Approaches need to be tailored, rather than leaning on mass marketing mail outs.
In this article we take a look at three generations: the Silent Generation, Baby Boomers and Millennials, and how to create communications which resonate with them.
The Silent Generation
The Silent Generation refers to people born between 1925 and 1945. This generation is less inclined towards technology than others, and inclined to respond more effectively to face-to-face meetings. They also value hard copies of information. You should take the time to clearly communicate your products and explain the nuances of the services or products you offer.
The Baby Boomer
Baby Boomers are the second largest age group, and this term generally applies to those over 50. They value customer service above all else, and this can be achieved through one-to-one meetings, telephone calls or online live chats.
It is wrong to assume that Boomers are scared of technology, as many like to seek answers to questions of their own accord. A user-friendly website with informative sources about your products can form an important part of marketing them, as Boomers rely heavily on the internet when making decisions. Your website should be easy for them to purchase through, with clear calls to action directing them to buy now.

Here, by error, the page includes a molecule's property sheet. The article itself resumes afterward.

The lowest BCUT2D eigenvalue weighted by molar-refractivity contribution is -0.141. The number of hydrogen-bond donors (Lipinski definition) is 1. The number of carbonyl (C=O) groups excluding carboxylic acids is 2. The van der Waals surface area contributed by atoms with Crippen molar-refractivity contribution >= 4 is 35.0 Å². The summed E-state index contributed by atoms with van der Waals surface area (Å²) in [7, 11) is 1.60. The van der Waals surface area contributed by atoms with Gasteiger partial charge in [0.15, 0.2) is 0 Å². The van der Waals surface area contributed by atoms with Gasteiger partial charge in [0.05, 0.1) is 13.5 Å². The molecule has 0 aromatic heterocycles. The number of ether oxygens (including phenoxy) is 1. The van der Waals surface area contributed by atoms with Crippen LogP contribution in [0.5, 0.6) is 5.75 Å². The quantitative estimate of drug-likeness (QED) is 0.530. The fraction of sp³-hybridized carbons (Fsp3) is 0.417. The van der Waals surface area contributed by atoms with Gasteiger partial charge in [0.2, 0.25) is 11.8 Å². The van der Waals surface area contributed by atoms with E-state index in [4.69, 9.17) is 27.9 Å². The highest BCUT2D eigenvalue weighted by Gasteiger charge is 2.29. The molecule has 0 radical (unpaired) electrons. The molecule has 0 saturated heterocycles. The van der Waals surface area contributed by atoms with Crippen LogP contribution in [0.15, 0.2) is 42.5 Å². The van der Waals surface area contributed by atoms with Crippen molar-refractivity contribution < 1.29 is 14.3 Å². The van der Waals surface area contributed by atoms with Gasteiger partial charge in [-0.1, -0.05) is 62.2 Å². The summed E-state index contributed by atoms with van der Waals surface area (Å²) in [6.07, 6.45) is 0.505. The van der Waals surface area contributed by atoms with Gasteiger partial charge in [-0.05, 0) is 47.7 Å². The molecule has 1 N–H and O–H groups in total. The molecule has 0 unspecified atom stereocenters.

The largest generation today, by 2025 it is estimated that Millennials will account for 75% of the global market1. Generally Millennials are less likely to take risks and less likely to spend money than other generations. When they do choose to purchase, they tend to pick ethical companies with strong social stances2.
Millennials are harder to market insurance to, as without mortgages or families; they are less likely to opt for home or life insurance and more likely to be focussed on paying off student debt. While they tend to splash out on travel, when they do a third of young people do not take out travel insurance.3
One way to market to this group is through positive reviews, as 80% never buy anything without checking reviews first. They are also more likely to purchase online than any other generation4. Millennials are also open to recommendations from family and often opt for the same insurer that their parents use, so building loyalty with previous generations can have knock-on effects.
Generational marketing is important, but don’t generalise.
The trends above are just trends, and you cannot assume your customers buying habits based on their age. Everything from net-worth to marital status to life experience can affect how people respond to marketing and what they choose to purchase. Quality messaging, which forges a clear connection with your customers teamed with winning customer service will make all the difference regardless of generation.
To find out more, please get in touch with your usual Gallagher representative.